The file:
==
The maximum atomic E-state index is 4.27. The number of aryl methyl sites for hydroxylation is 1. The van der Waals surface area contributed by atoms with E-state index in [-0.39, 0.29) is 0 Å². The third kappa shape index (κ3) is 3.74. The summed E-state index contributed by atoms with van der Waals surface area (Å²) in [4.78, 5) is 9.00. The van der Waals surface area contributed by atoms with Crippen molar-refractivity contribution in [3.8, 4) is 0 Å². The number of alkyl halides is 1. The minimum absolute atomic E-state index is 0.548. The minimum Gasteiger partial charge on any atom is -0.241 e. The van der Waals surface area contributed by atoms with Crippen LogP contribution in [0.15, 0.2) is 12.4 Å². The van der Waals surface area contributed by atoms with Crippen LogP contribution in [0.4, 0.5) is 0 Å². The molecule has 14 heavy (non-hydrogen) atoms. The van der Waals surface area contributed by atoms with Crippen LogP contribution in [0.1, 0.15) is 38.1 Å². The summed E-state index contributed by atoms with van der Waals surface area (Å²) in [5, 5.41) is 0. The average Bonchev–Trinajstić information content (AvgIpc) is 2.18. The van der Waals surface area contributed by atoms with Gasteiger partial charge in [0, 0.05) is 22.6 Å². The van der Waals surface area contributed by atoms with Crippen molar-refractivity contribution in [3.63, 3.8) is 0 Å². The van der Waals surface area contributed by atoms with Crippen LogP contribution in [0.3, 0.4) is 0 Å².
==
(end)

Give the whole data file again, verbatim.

The maximum atomic E-state index is 4.27. The number of aryl methyl sites for hydroxylation is 1. The van der Waals surface area contributed by atoms with E-state index in [-0.39, 0.29) is 0 Å². The third kappa shape index (κ3) is 3.74. The summed E-state index contributed by atoms with van der Waals surface area (Å²) in [4.78, 5) is 9.00. The van der Waals surface area contributed by atoms with Crippen molar-refractivity contribution in [3.8, 4) is 0 Å². The number of alkyl halides is 1. The minimum absolute atomic E-state index is 0.548. The minimum Gasteiger partial charge on any atom is -0.241 e. The van der Waals surface area contributed by atoms with Crippen LogP contribution in [0.15, 0.2) is 12.4 Å². The van der Waals surface area contributed by atoms with Crippen LogP contribution in [0.4, 0.5) is 0 Å². The molecule has 14 heavy (non-hydrogen) atoms. The van der Waals surface area contributed by atoms with Crippen LogP contribution in [0.1, 0.15) is 38.1 Å². The summed E-state index contributed by atoms with van der Waals surface area (Å²) in [5, 5.41) is 0. The average Bonchev–Trinajstić information content (AvgIpc) is 2.18. The van der Waals surface area contributed by atoms with Gasteiger partial charge in [0, 0.05) is 22.6 Å². The van der Waals surface area contributed by atoms with Crippen molar-refractivity contribution in [3.63, 3.8) is 0 Å². The van der Waals surface area contributed by atoms with Crippen LogP contribution in [0.3, 0.4) is 0 Å².